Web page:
US10530036B2 - Dualband flexible antenna with segmented surface treatment - Google Patents

Dualband flexible antenna with segmented surface treatment Download PDF

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Publication number
US10530036B2
US10530036B2 US15/348,470 US201615348470A US10530036B2 US 10530036 B2 US10530036 B2 US 10530036B2 US 201615348470 A US201615348470 A US 201615348470A US 10530036 B2 US10530036 B2 US 10530036B2
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antenna
antenna structure
frequency selective
structure according
dielectric substrate
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US15/348,470
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US20170324138A1 (en
Inventor
Timothy J. Talty
Hyok Jae Song
James H. Schaffner
Duane S. Carper
Eray Yasan
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GM Global Technology Operations LLC
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GM Global Technology Operations LLC
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Priority to US15/348,470 priority patent/US10530036B2/en
Priority claimed from US29/587,956 external-priority patent/USD868756S1/en
Assigned to GM Global Technology Operations LLC reassignment GM Global Technology Operations LLC ASSIGNMENT OF ASSIGNORS INTEREST (SEE DOCUMENT FOR DETAILS). Assignors: CARPER, DUANE S., YASAN, ERAY, TALTY, TIMOTHY J., SCHAFFNER, JAMES H., SONG, HYOK JAE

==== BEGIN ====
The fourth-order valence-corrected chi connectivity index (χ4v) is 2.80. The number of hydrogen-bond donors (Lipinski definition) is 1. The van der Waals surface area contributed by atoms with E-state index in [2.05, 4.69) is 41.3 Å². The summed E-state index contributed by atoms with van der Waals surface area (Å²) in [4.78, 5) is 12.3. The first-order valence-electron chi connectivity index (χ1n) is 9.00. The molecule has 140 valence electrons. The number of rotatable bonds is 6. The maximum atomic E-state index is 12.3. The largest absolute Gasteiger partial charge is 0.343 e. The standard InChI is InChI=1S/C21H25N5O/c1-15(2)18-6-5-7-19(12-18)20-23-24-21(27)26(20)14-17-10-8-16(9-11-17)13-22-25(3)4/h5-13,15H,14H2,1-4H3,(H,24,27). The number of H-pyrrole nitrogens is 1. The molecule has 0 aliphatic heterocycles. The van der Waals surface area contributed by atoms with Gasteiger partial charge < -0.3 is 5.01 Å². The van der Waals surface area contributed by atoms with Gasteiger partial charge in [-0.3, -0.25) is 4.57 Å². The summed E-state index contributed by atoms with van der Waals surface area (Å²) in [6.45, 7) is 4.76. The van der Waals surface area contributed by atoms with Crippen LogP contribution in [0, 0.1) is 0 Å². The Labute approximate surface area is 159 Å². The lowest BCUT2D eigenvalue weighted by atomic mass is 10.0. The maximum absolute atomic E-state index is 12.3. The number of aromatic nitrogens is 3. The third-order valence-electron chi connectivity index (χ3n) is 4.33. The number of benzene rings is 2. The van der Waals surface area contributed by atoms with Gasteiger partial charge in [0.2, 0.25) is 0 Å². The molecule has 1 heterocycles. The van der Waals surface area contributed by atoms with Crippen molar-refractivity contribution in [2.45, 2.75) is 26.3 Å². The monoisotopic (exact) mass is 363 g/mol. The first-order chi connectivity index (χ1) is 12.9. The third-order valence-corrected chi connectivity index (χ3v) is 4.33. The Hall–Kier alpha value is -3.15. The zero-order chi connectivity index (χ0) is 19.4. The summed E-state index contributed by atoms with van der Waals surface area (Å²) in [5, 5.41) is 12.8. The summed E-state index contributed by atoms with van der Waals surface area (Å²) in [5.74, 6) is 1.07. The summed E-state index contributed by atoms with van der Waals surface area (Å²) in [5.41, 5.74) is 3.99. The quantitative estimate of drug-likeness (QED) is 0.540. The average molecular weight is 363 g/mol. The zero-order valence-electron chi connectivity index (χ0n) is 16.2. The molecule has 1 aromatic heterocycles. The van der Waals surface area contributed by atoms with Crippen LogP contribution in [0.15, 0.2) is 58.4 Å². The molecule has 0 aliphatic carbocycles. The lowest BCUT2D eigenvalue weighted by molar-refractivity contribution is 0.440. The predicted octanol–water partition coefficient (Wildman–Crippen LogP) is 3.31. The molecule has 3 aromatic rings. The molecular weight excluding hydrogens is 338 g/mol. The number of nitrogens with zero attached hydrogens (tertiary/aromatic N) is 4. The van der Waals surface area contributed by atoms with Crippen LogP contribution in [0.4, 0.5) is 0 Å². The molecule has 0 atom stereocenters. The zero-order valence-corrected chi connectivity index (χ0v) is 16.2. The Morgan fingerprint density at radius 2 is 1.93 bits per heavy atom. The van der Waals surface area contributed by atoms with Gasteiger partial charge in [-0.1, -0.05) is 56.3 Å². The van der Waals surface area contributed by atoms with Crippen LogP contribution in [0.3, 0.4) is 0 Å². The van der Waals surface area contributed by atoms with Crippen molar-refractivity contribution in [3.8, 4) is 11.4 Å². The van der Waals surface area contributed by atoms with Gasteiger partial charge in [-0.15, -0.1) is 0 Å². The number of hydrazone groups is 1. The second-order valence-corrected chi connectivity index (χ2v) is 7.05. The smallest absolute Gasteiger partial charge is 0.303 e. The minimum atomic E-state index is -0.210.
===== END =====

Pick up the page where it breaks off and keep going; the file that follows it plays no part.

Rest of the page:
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    • HELECTRICITY
    • H01BASIC ELECTRIC ELEMENTS
    • H01QANTENNAS, i.e. RADIO AERIALS
    • H01Q5/00Arrangements for simultaneous operation of antennas on two or more different wavebands, e.g. dual-band or multi-band arrangements
    • H01Q5/20Arrangements for simultaneous operation of antennas on two or more different wavebands, e.g. dual-band or multi-band arrangements characterised by the operating wavebands
    • HELECTRICITY
    • H01BASIC ELECTRIC ELEMENTS
    • H01QANTENNAS, i.e. RADIO AERIALS
    • H01Q1/00Details of, or arrangements associated with, antennas
    • H01Q1/12Supports; Mounting means
    • H01Q1/1271Supports; Mounting means for mounting on windscreens
    • HELECTRICITY
    • H01BASIC ELECTRIC ELEMENTS
    • H01QANTENNAS, i.e. RADIO AERIALS
    • H01Q1/00Details of, or arrangements associated with, antennas
    • H01Q1/27Adaptation for use in or on movable bodies
    • H01Q1/32Adaptation for use in or on road or rail vehicles
    • H01Q1/325Adaptation for use in or on road or rail vehicles characterised by the location of the antenna on the vehicle
    • HELECTRICITY
    • H01BASIC ELECTRIC ELEMENTS
    • H01QANTENNAS, i.e. RADIO AERIALS
    • H01Q1/00Details of, or arrangements associated with, antennas
    • H01Q1/27Adaptation for use in or on movable bodies
    • H01Q1/32Adaptation for use in or on road or rail vehicles
    • H01Q1/325Adaptation for use in or on road or rail vehicles characterised by the location of the antenna on the vehicle
    • H01Q1/3291Adaptation for use in or on road or rail vehicles characterised by the location of the antenna on the vehicle mounted in or on other locations inside the vehicle or vehicle body